But your winner, Secretary of Defense Donald Rumsfeld.  Speaking of the flu, you‘ve heard of Tamiflu, the supposed best defense if the bird flu breaks out.  In the president‘s new $7 billion bird flu plan, up to $1 billion could be spent buying Tamiflu.  That‘s driven the stock price of Gilead Sciences, which makes Tamiflu, from $35 a share to $47 a share.  Who used to be the chairman of Gilead Sciences?  Who, though he has recused himself from decisions involving it, still own between $5 million and $25 million worth of the company, who else but Donald Rumsfeld.  Today‘s “Worst Person in the World”!


OLBERMANN:  Here we go again.  The producers of this newscast do not wield undeniable fiat, no one knows that better than they do.  But whenever the names Tom Cruise and Katie Holmes comes over the transom, some clause somewhere gets invoked.  And here we go, at the top of the COUNTDOWN, another one of those stories my producers have forced me to do.

Reports of a contentious negotiation over a prenuptial agreement personally involving Katie Holmes‘ attorney father. Jeannette Walls quoting in the tabloid, The Star: Mr. Holmes‘ prenup hardball is the reason his pregnant daughter and her intended have yet to walk down the aisle.” A source close to the talks reporting Mr. Holmes is holding out for a clause that would award his actress daughter a lump sum payment in the millions should her marriage to Cruise end prior to the five-year mark, or as they say in sports gambling, the over-under is five years, five years over-under, place your bets.  Joined now by the columnist of the Village Voice and our expert on the subject, Michael Musto. 

Good evening, Michael. 


OLBERMANN:  I thought this was done.  Wasn‘t the rumor that when Cruise was interviewing potential new brides and the agreement was five years, $5 million, what happened to the going rate? 

MUSTO:  Yes, I thought she already got the $5 million, maybe this an extra one and she has certainly earned it.  If anyone has deserved it, it‘s Katie.  She should get a cherry on top for the whole shebang.  I mean, but then again, Keith, this whole story was from the national Star so it‘s probably as made up as this whole marriage is.  It‘s total cuckoo land, it‘s fantasy land. 

OLBERMANN:  Katie‘s dad—and I speak of her, of course, as if I know her, or as she knows me, Katie‘s dad, Martin Holmes, is the man who not long ago supposedly told Tom Cruise he was quote, “no good,” but he‘s good enough to negotiate the terms of a prenup and a potential future settlement?  He‘s OK for that? 

MUSTO:  Sure.  Martin wants to nail Tom to the cross.  Tom is good enough if this is going to benefit Katie.  The father is one of those crazy cynics who doesn‘t somehow believe in this union, Keith.  And he also knows that Nicole somehow got a bunch of cash.  But she didn‘t get half of everything.  She only came out with some money and an Academy Award.  He wants to make sure Katie gets this extra $5 million so she‘ll look beautiful on her way to the golden raspberries next time.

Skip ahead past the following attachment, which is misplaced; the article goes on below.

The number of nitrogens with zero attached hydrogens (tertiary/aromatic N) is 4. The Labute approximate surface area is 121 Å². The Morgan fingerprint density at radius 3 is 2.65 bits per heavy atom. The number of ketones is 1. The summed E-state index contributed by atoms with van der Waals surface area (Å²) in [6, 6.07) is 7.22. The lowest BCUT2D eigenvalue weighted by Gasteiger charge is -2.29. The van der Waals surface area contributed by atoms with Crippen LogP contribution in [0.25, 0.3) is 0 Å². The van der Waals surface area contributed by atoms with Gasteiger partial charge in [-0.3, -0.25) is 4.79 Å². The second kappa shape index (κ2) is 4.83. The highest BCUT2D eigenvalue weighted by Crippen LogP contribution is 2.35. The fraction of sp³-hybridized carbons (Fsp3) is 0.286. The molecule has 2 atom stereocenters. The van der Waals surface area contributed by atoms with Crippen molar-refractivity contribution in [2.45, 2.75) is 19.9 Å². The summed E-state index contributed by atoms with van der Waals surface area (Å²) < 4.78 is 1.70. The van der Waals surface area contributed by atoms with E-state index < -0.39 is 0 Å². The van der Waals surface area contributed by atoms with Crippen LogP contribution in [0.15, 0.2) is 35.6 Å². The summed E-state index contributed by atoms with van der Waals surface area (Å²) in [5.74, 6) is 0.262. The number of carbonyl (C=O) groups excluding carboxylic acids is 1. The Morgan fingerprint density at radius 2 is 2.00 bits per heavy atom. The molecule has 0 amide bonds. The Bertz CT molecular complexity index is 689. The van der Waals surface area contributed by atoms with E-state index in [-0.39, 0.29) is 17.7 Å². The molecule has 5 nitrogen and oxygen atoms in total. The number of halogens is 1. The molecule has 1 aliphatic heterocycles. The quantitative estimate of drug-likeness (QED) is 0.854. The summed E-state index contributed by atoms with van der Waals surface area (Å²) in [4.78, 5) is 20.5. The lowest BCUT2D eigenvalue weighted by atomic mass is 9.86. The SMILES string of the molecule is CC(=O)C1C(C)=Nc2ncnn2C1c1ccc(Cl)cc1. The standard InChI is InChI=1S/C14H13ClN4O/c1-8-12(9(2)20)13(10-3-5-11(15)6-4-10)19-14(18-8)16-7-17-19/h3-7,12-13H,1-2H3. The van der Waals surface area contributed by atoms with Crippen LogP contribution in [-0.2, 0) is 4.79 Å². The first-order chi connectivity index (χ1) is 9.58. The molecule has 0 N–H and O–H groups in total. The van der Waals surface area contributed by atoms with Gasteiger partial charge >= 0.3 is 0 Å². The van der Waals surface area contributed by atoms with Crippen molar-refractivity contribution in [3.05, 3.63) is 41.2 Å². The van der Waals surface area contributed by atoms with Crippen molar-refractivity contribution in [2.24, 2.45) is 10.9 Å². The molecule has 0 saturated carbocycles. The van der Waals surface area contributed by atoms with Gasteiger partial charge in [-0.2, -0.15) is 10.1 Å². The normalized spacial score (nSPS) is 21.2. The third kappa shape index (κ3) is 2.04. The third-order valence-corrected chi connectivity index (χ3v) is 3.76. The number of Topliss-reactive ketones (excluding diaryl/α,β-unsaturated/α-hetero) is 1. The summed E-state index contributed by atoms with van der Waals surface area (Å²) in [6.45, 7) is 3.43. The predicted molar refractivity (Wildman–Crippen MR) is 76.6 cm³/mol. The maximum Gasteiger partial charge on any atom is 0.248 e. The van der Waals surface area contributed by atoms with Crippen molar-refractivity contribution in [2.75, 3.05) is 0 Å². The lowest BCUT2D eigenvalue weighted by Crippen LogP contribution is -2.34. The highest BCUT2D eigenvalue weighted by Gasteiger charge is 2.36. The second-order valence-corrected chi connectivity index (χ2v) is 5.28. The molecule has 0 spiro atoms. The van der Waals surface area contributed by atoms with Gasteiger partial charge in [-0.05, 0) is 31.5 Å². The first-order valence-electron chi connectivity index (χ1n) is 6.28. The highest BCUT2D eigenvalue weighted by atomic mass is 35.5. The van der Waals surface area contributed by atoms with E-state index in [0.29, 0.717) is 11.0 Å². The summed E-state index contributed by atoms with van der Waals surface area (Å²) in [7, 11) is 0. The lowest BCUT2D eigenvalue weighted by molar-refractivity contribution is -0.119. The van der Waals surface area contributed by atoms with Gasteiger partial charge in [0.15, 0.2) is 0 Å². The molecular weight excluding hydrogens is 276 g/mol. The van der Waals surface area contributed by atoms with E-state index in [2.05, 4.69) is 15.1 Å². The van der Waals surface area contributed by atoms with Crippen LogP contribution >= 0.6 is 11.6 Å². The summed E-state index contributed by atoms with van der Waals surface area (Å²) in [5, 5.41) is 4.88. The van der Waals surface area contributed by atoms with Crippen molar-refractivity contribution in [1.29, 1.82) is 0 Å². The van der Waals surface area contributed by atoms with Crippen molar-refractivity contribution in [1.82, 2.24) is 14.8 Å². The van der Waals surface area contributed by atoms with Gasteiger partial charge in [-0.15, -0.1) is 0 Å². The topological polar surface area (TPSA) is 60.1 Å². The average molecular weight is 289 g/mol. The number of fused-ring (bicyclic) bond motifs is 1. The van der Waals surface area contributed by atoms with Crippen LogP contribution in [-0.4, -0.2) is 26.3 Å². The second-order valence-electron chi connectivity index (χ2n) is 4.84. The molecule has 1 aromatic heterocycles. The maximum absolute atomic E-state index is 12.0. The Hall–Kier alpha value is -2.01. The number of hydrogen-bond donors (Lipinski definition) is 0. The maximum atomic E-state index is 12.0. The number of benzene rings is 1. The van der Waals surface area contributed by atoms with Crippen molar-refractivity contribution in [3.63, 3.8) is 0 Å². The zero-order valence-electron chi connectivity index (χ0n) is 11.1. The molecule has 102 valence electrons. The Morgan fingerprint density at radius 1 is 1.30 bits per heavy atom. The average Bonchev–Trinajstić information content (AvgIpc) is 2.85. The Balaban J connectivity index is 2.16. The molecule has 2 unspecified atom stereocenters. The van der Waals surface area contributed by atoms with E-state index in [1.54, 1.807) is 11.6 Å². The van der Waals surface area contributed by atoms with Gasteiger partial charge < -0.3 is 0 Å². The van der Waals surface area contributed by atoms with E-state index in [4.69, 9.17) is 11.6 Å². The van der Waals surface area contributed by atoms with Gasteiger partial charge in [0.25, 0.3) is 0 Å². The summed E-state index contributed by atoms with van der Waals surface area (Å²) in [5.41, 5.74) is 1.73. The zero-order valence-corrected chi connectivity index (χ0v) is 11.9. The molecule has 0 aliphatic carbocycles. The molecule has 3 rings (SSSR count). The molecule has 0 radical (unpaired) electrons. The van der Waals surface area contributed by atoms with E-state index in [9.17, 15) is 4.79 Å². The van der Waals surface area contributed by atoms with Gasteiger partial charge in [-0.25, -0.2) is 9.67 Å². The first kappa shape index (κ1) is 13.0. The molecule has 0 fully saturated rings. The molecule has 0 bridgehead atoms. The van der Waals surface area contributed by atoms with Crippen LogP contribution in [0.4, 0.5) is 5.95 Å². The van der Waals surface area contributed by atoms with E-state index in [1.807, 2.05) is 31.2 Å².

OLBERMANN:  But let‘s say he‘s wrong and that Katie and Tom—again, as if I know either one of them, are really in love and this is not a publicity stunt, and, you know, by the way, Scooter Libby has an evil twin who did all of that stuff, but if this is the case isn‘t dad kind of throwing cold water on the wedding or is that the point? 

MUSTO:  That is the point.  He seems to be contradicting all the hooey that this is amazing and it‘s wonderful.  Why do you need insurance against something that‘s obviously so perfect as they keep telling us over and over again?  This is obviously a joke, this wedding.  And this contract sounds like something William Morris brokered to cover some kind of pay-or-play TV deal where you know you‘re going to get fired and you want some ca-ching as you get your butt kicked out the door. 

OLBERMANN:  I had one of those too. 

MUSTO:  So did Aaron Brown. 

OLBERMANN:  Yes, exactly.  You‘re damn right about that too.  Two stories in one.  Quote of the day on this from the divorce attorney Raoul Felder, it plays right into what we were just talking about: “Given Tom‘s history, if they don‘t are have a prenup, forget a lawyer, they need psychiatrists.” Now isn‘t Raoul being glib here, Michael?  He‘s glib, glib, glib, glib, glib, glib.

MUSTO:  You‘re giving him a lot of credit, but let‘s say he is being funny.  And I think actually the rest of that quote was that Tom should take prescriptions, he should marry Brooke Shields, he should join the Kaballah, he should have a float in the gay pride parade, this Raoul is such a kidder, let me tell you.  These are just jokes. 

OLBERMANN:  And the fun part of all this that supposedly at a Scientology charity dinner, the two of them sang the Bob Seger song that he sang in Risky Business, “Old Time Rock ‘n‘ Roll.” How much would you pay for a video of that? 

MUSTO:  In real cash or monopoly money? 

OLBERMANN:  Either way. 

MUSTO:  Probably zero, especially if he‘s doing it in those undies which are probably very soiled from all the public shame he‘s been going through.  And he doesn‘t really fit them anymore. 

OLBERMANN:  Well, first time she would have seen them, right? 


MUSTO:  I didn‘t say that, Keith!

OLBERMANN:  I‘m sorry.

MUSTO:  I believe in this. 

OLBERMANN:  Let me just apologize—no you don‘t!  You just said you didn‘t believe any of it. 

MUSTO:  I didn‘t mean it. 


OLBERMANN:  I‘m on my own, is what you‘re telling me.  I went off the edge of the cliff like the roadrunner. 

MUSTO:  Look, it‘s a beautiful thing.  And I wish the kids the best. 

OLBERMANN:  Oh, you just sold out entirely.  Michael Musto of the Village Voice, as always, great, thanks for making a story my producers have forced me to do a little bit more bearable.

MUSTO:  I hope they keep forcing you to do it.  I love being your TomKat expert.

OLBERMANN:  You got it. 

That‘s COUNTDOWN, I‘m Keith Olbermann.  Keep your knees loose, good night and good luck.